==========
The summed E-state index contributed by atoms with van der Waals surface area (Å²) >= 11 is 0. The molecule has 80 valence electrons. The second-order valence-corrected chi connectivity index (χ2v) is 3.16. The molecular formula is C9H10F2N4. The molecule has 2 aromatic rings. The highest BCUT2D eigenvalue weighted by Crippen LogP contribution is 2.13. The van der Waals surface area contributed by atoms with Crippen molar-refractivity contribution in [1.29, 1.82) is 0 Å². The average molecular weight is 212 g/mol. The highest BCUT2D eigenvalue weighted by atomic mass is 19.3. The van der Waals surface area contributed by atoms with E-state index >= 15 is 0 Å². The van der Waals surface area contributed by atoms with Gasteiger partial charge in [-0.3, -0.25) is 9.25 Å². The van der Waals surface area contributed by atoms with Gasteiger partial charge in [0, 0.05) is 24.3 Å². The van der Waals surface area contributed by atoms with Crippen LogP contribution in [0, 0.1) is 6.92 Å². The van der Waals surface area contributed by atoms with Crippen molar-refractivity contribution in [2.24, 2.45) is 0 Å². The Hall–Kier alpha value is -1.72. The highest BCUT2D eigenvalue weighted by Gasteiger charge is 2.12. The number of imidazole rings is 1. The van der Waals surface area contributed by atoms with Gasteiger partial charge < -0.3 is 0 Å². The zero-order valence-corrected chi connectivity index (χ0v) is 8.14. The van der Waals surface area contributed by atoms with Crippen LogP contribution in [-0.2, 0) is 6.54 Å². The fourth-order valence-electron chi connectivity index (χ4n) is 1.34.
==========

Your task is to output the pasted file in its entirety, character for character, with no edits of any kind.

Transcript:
The summed E-state index contributed by atoms with van der Waals surface area (Å²) >= 11 is 0. The molecule has 80 valence electrons. The second-order valence-corrected chi connectivity index (χ2v) is 3.16. The molecular formula is C9H10F2N4. The molecule has 2 aromatic rings. The highest BCUT2D eigenvalue weighted by Crippen LogP contribution is 2.13. The van der Waals surface area contributed by atoms with Crippen molar-refractivity contribution in [1.29, 1.82) is 0 Å². The average molecular weight is 212 g/mol. The highest BCUT2D eigenvalue weighted by atomic mass is 19.3. The van der Waals surface area contributed by atoms with E-state index >= 15 is 0 Å². The van der Waals surface area contributed by atoms with Gasteiger partial charge in [-0.3, -0.25) is 9.25 Å². The van der Waals surface area contributed by atoms with Gasteiger partial charge in [0, 0.05) is 24.3 Å². The van der Waals surface area contributed by atoms with Crippen LogP contribution in [0, 0.1) is 6.92 Å². The van der Waals surface area contributed by atoms with Crippen molar-refractivity contribution in [2.24, 2.45) is 0 Å². The Hall–Kier alpha value is -1.72. The highest BCUT2D eigenvalue weighted by Gasteiger charge is 2.12. The number of imidazole rings is 1. The van der Waals surface area contributed by atoms with Gasteiger partial charge < -0.3 is 0 Å². The zero-order valence-corrected chi connectivity index (χ0v) is 8.14. The van der Waals surface area contributed by atoms with Crippen LogP contribution in [-0.2, 0) is 6.54 Å². The fourth-order valence-electron chi connectivity index (χ4n) is 1.34.